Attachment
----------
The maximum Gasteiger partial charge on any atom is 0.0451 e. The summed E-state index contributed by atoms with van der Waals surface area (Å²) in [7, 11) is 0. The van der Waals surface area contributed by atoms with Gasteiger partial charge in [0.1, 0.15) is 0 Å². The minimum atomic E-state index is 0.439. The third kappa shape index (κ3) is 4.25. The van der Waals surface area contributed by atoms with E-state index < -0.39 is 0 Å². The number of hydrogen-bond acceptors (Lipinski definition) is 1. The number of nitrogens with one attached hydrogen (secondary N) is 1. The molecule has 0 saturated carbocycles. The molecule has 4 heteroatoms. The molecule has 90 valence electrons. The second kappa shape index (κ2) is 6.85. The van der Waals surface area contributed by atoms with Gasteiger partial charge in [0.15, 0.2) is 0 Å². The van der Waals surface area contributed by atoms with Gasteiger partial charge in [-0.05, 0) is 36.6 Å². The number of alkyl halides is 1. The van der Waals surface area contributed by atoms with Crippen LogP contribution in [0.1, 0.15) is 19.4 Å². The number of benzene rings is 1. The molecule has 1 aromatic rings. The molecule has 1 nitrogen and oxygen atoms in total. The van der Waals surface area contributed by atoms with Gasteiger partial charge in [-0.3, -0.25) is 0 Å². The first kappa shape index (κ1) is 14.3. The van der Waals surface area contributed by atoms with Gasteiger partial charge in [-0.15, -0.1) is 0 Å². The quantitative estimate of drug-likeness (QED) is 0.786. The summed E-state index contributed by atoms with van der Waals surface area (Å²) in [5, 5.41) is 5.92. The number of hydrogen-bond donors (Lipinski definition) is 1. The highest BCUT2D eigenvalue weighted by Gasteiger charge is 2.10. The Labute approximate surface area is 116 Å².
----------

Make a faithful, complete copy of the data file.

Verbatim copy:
The maximum Gasteiger partial charge on any atom is 0.0451 e. The summed E-state index contributed by atoms with van der Waals surface area (Å²) in [7, 11) is 0. The van der Waals surface area contributed by atoms with Gasteiger partial charge in [0.1, 0.15) is 0 Å². The minimum atomic E-state index is 0.439. The third kappa shape index (κ3) is 4.25. The van der Waals surface area contributed by atoms with E-state index < -0.39 is 0 Å². The number of hydrogen-bond acceptors (Lipinski definition) is 1. The number of nitrogens with one attached hydrogen (secondary N) is 1. The molecule has 0 saturated carbocycles. The molecule has 4 heteroatoms. The molecule has 90 valence electrons. The second kappa shape index (κ2) is 6.85. The van der Waals surface area contributed by atoms with Gasteiger partial charge in [0.15, 0.2) is 0 Å². The van der Waals surface area contributed by atoms with Gasteiger partial charge in [-0.05, 0) is 36.6 Å². The number of alkyl halides is 1. The van der Waals surface area contributed by atoms with Crippen LogP contribution in [0.1, 0.15) is 19.4 Å². The number of benzene rings is 1. The molecule has 1 aromatic rings. The molecule has 1 nitrogen and oxygen atoms in total. The van der Waals surface area contributed by atoms with Gasteiger partial charge in [-0.3, -0.25) is 0 Å². The first kappa shape index (κ1) is 14.3. The van der Waals surface area contributed by atoms with Gasteiger partial charge in [-0.15, -0.1) is 0 Å². The quantitative estimate of drug-likeness (QED) is 0.786. The summed E-state index contributed by atoms with van der Waals surface area (Å²) in [5, 5.41) is 5.92. The number of hydrogen-bond donors (Lipinski definition) is 1. The highest BCUT2D eigenvalue weighted by Gasteiger charge is 2.10. The Labute approximate surface area is 116 Å².